21/10/2015: We have taken down TalkTalk.co.uk temporarily, and normal service will be resumed as soon as possible.
In fact, no mention of a cyberattack would be forthcoming for the next 24 hours. It wasn't until the evening of Thursday 22 October that TalkTalk released a statement claiming that it had been attacked, and warning its customers that their data may have been compromised. This came more than 24 hours after TalkTalk said it had reacted to the initial attack specifically to protect its customers' data.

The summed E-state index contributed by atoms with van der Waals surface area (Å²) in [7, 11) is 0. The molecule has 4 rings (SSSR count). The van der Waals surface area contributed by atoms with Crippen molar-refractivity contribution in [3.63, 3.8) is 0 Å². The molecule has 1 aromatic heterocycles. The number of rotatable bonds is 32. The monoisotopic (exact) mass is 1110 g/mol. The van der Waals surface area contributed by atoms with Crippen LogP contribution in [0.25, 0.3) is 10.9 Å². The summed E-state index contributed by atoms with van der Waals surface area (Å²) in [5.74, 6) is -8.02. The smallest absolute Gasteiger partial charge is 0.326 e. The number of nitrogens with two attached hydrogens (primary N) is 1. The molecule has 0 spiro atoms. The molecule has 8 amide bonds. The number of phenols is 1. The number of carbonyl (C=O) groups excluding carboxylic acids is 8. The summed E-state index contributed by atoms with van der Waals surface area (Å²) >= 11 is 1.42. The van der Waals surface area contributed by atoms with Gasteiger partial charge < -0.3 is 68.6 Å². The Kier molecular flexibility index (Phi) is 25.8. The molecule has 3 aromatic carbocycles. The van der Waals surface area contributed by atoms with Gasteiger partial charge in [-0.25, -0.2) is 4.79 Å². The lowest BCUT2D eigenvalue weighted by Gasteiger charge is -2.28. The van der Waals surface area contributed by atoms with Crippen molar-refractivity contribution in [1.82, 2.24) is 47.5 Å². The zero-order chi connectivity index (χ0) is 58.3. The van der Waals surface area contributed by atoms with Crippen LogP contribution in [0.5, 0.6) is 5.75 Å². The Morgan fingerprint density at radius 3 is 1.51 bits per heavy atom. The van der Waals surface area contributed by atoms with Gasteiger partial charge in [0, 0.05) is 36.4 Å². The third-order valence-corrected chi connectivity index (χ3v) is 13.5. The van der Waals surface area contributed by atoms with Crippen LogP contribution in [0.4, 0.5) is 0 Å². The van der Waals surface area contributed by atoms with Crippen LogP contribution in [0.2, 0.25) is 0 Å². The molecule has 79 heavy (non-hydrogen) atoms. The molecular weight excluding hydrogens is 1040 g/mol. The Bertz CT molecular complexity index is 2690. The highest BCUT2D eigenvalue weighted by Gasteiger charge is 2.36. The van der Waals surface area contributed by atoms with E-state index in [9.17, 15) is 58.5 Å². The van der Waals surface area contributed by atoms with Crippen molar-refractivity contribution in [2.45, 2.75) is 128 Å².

22/10/2015: As soon as we realised the website was under attack, we pulled the site down in an effort to protect data.
Details regarding the attack were not provided at this time and remained undisclosed by the company, who would take another week before identifying what data had been compromised.
In an initial list of potentially compromised Personally Identifiable Information (PII) provided to customers, TalkTalk seems to have simply listed all of the information it held on its customers.
23/10/2015: A criminal investigation was launched by the Metropolitan Police Cyber Crime Unit following a significant and sustained cyberattack on our website yesterday ... there is a chance that some of the following data has been compromised: names, addresses, date of birth, phone numbers, email addresses, TalkTalk account information, credit card details and/or bank details.